Soaring numbers of mid life carers – ‘worn down emotionally, physically and financially’

1st November 2019 / United Kingdom

As the population of Britain ages, with it comes the question of how to deal with the inevitable. Recent research has found that one in five employees aged 45 and over expect to have to leave their job to care for an adult relative and half of them will become ‘sandwich carers’ who will then become ‘worn down emotionally, physically and financially’.


There are, according to new research, approximately 2.6 million employees who will have to make some sort of financial sacrifice in terms of loss of salary, pension and savings so they can take on caring responsibilities. The research found that 20% of mid-life women were likely to leave their job to provide care, but not far behind are men (17%) in the same age bracket.

An ageing population and pressure on health and social care budgets means that more and more people in the UK are becoming unpaid carers.

The value of care provided by unpaid carers in the UK has been calculated as £132 billion per annum, equivalent to the value of a second NHS.

Yet despite the UK’s rising number of unpaid carers, successive governments have failed to prioritise investing in long-term and sustainable funding for social care.

However, for the first time, there are now significant numbers of people in mid-life who end up as carers, caring for both an older relative as well as children – know known as ‘sandwich carers’ – and overall, they are not doing well.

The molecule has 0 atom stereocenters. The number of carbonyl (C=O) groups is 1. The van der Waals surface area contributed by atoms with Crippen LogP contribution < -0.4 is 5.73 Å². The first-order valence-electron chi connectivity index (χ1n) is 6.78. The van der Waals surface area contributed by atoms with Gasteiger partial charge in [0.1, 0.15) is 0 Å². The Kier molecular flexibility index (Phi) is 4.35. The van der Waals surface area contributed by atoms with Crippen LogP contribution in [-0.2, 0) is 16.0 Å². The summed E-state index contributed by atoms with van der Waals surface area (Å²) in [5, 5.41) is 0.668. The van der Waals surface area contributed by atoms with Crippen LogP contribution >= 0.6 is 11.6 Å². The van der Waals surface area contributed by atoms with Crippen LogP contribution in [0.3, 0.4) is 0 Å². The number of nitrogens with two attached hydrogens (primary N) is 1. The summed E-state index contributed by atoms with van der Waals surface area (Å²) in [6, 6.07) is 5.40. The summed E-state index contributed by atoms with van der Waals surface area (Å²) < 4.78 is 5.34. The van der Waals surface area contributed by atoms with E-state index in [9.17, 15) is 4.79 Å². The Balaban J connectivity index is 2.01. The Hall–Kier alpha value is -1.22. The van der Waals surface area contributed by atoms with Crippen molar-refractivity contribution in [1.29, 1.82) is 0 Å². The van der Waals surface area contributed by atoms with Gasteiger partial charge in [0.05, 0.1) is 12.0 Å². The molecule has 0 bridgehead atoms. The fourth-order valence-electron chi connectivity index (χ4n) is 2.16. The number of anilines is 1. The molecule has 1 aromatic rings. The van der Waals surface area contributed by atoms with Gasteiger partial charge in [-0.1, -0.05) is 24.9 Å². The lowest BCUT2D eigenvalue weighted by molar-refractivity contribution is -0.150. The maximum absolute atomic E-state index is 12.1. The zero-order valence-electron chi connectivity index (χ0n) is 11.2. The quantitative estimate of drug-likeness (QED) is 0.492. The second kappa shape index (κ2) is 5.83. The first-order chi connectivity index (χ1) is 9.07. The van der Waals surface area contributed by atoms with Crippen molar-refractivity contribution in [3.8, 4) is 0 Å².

In another report, this time from the Office for National Statistics (ONS) it says more than a quarter of such “sandwich carers” are now suffering from depression or stress.

Of the 2.6 million looking after a parent – there are 1.3 million people with multi-generational caring responsibilities, with many feeling ignored and undervalued and feeling the build-up of managing their own lives on lower incomes – sandwiched between two generations needing constant care. The ONS report warns of the hidden pressures being carried by these mid-life carers – with warnings that they can be worn down emotionally, physically and financially.


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For those with more than 20 hours per week of caring, the ONS says a third are experiencing some kind of mental health problems, which might be stretched out over many years. They risk becoming isolated, running out of money and being constantly under pressure – while trying to juggle between responsibilities of care, work and their own relationships.

Worryingly, despite the large numbers of mid-life workers expecting to have to leave their job to care for a relative, just 6% of employers considered caring pressures as a significant issue faced by their employees.

This is a growing problem for a “time-poor and stressed” generation, says Helen Walker, chief executive of the Carers UK charity.

The charity estimates that about two million people have already left work as a result, with consequences for their finances, careers and wellbeing.



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